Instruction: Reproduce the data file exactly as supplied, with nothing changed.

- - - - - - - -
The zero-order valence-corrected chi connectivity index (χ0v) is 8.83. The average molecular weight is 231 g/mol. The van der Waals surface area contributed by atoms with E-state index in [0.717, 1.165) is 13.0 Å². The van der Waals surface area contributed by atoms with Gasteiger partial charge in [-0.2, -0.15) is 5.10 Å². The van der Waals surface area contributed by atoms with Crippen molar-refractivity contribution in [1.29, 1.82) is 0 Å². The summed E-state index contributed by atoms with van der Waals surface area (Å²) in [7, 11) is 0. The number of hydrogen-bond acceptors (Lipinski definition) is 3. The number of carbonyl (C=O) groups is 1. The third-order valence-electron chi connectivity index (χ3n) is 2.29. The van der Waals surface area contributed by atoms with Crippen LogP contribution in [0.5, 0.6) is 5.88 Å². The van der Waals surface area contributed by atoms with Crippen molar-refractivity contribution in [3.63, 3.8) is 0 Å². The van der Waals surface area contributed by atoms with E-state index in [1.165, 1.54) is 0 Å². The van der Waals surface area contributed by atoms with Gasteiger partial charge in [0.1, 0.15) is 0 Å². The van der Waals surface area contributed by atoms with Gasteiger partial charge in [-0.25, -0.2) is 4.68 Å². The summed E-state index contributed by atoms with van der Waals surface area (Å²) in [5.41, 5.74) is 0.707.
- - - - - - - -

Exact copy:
The zero-order valence-corrected chi connectivity index (χ0v) is 8.83. The average molecular weight is 231 g/mol. The van der Waals surface area contributed by atoms with E-state index in [0.717, 1.165) is 13.0 Å². The van der Waals surface area contributed by atoms with Gasteiger partial charge in [-0.2, -0.15) is 5.10 Å². The van der Waals surface area contributed by atoms with Crippen molar-refractivity contribution in [1.29, 1.82) is 0 Å². The summed E-state index contributed by atoms with van der Waals surface area (Å²) in [7, 11) is 0. The number of hydrogen-bond acceptors (Lipinski definition) is 3. The number of carbonyl (C=O) groups is 1. The third-order valence-electron chi connectivity index (χ3n) is 2.29. The van der Waals surface area contributed by atoms with Crippen LogP contribution in [0.5, 0.6) is 5.88 Å². The van der Waals surface area contributed by atoms with Crippen molar-refractivity contribution in [3.63, 3.8) is 0 Å². The van der Waals surface area contributed by atoms with E-state index in [1.165, 1.54) is 0 Å². The van der Waals surface area contributed by atoms with Gasteiger partial charge in [0.1, 0.15) is 0 Å². The van der Waals surface area contributed by atoms with Gasteiger partial charge in [-0.25, -0.2) is 4.68 Å². The summed E-state index contributed by atoms with van der Waals surface area (Å²) in [5.41, 5.74) is 0.707.